So, when some of our group stated they wanted to see more leopards (we'd already seen one in Kruger), Mark and tracker Eckson were more than happy to oblige. Another nice thing about Kirkman's was that our group of nine was spread over two safari vehicles. Ranger Ralph and his tracker took the rest of our readers' tour a-hunting.


Literally within minutes of starting our first drive Ralph had spotted a leopard, and Mark took us to share the sighting. He was a beauty - big male. Although he looks like he's growling in this pic he's actually displaying a flemen response - a type of grimmace which allows him to pick up the scent of a female in heat. So he's not angry, just horny.



In true Sabi Sand fashion we followed the cat through the bush. Driving off road is a no-no for self drive visitors in Kruger and is strictly controlled in the park's private concessions. In the Sabi Sand and other reserves, however, bush bashing is often the order of the day.




Interestingly, as Mark pointed out, one type of creature was directly benefitting from our off-road pursuit of the leopard.






A fork tailed drongo (a bird, left, and yes, it is a drongo) flittered around after our open topped Land Rover (a champion old Tdi called 'Old Smokey' for reasons any Land Rover owner will understand), catching insects dislodged from the bush by our progress through the grass and trees.









The next morning we actually missed out on seeing a leopard (Ralph's crew did get to see another beauty, but all I ended up catching was the tip of its tail as it disappeared into some thick reeds on the edge of the Sand River.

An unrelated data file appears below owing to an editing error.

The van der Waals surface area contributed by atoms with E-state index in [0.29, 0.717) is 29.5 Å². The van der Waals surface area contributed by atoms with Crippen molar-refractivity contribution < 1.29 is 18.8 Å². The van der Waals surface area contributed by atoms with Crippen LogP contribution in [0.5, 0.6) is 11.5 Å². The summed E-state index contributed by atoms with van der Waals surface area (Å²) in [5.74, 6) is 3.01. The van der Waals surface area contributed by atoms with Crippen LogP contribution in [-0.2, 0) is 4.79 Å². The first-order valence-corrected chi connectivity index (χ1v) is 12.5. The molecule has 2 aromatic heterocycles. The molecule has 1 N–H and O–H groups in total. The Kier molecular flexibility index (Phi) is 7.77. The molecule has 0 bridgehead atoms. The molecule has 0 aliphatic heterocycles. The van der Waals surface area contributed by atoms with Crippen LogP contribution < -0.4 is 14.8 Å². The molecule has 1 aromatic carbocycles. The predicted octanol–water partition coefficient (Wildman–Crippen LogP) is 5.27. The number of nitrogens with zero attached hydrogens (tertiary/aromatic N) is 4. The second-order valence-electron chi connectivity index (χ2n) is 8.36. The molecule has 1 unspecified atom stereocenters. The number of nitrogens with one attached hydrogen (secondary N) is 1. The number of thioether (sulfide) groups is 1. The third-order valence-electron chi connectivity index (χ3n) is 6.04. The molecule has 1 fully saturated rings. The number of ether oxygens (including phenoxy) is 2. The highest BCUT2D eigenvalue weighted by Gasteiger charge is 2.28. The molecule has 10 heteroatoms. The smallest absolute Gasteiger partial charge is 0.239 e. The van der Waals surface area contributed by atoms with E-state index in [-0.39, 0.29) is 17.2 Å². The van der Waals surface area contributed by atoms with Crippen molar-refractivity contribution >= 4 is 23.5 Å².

However, our group wasn't disappointed as March and Eckson tracked down a nice pair of white rhinos browsing just near the KK staff encampment.

We watched these gentle, mostly blind creatures meander around, hurting no one except the grass (their non aggressivenmess towards man and other species makes their slaughter by poachers all the more disgusting).







Mark was able to deliver a long commentary as the rhinos blundered closer and closer to us, before we finally left them to be enjoyed by some other visitors.


On the afternoon drive, however, we struck black and gold when we followed reports (the vehicles in the Sabi Sand all communication by radio) of a young leopardess up a tree with an impala she had killed. Some of the camps in the Sabi Sand have reciprocal traversing deals which means they can cross on to neighbouring properties. We left the Kirkman's farm and crossed on to Lion Sands' land and found this lovely young lady, resting safe and sound above a pair of prowling hyenas who were waiting for some morsels to fall from her arboreal dining table.

Kirkman's proved to be lots of fun and very peaceful and relaxing in between game viewing and drinking. Even the walk home to the rooms in the evening was an adventure, thanks to a resident pack of Hyena loping about on the lawns. Manageress Colleen told us this was nothing - they'd recently had a resident leopard who used to sneak up to the lodge on cold nights and sleep on one of the outdoor couches.





All good things must, as they say, result in a hangover... I mean come to an end, and we reluctantly said goodbye to Kirkmans and headed to South Africa's most famous K-Town, Kaapstad (Cape Town).

I've written far too much in this blog and as I'm currently in the Shongololo airport lounge at O.R. Tambo International Airport in Johanessburg it behooves me to go get another beer. If you'd like to see what my readers and I got up to on the luxurious Blue Train, and in Cape Town, then I would encourage you to befriend me on Facebook and check out the many pics I've posted there.

Monday, July 11, 2011

2011 Readers' Tour... Part 1

To tell you the truth I’d forgotten just how bitterly, unrelentingly, bone-cuttingly cold an open-vehicle game drive in July in the Kruger National Park could be.

I’d also forgotten how fantastic it is to be in the bush at this time of year.

Because of my publishing schedule and Mrs Blog’s work commitments, she and I usually visit Africa between the months of September and March. This means we cop the southern African wet season, but it also means we’re rarely dressed in anything warmer than shorts and T-shirts.